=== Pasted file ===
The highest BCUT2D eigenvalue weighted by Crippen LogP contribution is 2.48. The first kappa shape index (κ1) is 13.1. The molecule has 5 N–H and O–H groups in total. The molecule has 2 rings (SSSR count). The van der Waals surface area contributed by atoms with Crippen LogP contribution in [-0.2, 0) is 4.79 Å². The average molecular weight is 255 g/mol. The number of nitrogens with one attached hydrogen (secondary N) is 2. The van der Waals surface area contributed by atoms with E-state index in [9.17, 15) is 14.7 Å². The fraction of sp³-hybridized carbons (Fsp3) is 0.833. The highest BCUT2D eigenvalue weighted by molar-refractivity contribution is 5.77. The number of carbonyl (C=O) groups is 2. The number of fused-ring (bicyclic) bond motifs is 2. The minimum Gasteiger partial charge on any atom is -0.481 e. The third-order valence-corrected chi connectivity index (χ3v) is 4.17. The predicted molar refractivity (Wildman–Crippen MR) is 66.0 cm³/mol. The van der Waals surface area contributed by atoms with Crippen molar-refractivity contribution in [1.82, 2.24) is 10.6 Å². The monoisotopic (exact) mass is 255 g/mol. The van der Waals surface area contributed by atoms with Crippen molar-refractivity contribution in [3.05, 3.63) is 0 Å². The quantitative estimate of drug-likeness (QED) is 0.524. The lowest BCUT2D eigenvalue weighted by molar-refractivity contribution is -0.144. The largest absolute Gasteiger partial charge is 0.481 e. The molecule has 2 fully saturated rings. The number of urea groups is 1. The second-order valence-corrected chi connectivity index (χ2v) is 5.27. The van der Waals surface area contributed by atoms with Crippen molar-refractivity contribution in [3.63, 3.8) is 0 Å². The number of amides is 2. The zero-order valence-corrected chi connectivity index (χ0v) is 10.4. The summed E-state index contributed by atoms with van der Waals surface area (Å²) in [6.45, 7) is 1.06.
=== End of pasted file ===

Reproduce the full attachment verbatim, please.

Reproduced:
The highest BCUT2D eigenvalue weighted by Crippen LogP contribution is 2.48. The first kappa shape index (κ1) is 13.1. The molecule has 5 N–H and O–H groups in total. The molecule has 2 rings (SSSR count). The van der Waals surface area contributed by atoms with Crippen LogP contribution in [-0.2, 0) is 4.79 Å². The average molecular weight is 255 g/mol. The number of nitrogens with one attached hydrogen (secondary N) is 2. The van der Waals surface area contributed by atoms with E-state index in [9.17, 15) is 14.7 Å². The fraction of sp³-hybridized carbons (Fsp3) is 0.833. The highest BCUT2D eigenvalue weighted by molar-refractivity contribution is 5.77. The number of carbonyl (C=O) groups is 2. The number of fused-ring (bicyclic) bond motifs is 2. The minimum Gasteiger partial charge on any atom is -0.481 e. The third-order valence-corrected chi connectivity index (χ3v) is 4.17. The predicted molar refractivity (Wildman–Crippen MR) is 66.0 cm³/mol. The van der Waals surface area contributed by atoms with Crippen molar-refractivity contribution in [1.82, 2.24) is 10.6 Å². The monoisotopic (exact) mass is 255 g/mol. The van der Waals surface area contributed by atoms with Crippen molar-refractivity contribution in [3.05, 3.63) is 0 Å². The quantitative estimate of drug-likeness (QED) is 0.524. The lowest BCUT2D eigenvalue weighted by molar-refractivity contribution is -0.144. The largest absolute Gasteiger partial charge is 0.481 e. The molecule has 2 fully saturated rings. The number of urea groups is 1. The second-order valence-corrected chi connectivity index (χ2v) is 5.27. The van der Waals surface area contributed by atoms with Crippen molar-refractivity contribution in [3.63, 3.8) is 0 Å². The number of amides is 2. The zero-order valence-corrected chi connectivity index (χ0v) is 10.4. The summed E-state index contributed by atoms with van der Waals surface area (Å²) in [6.45, 7) is 1.06.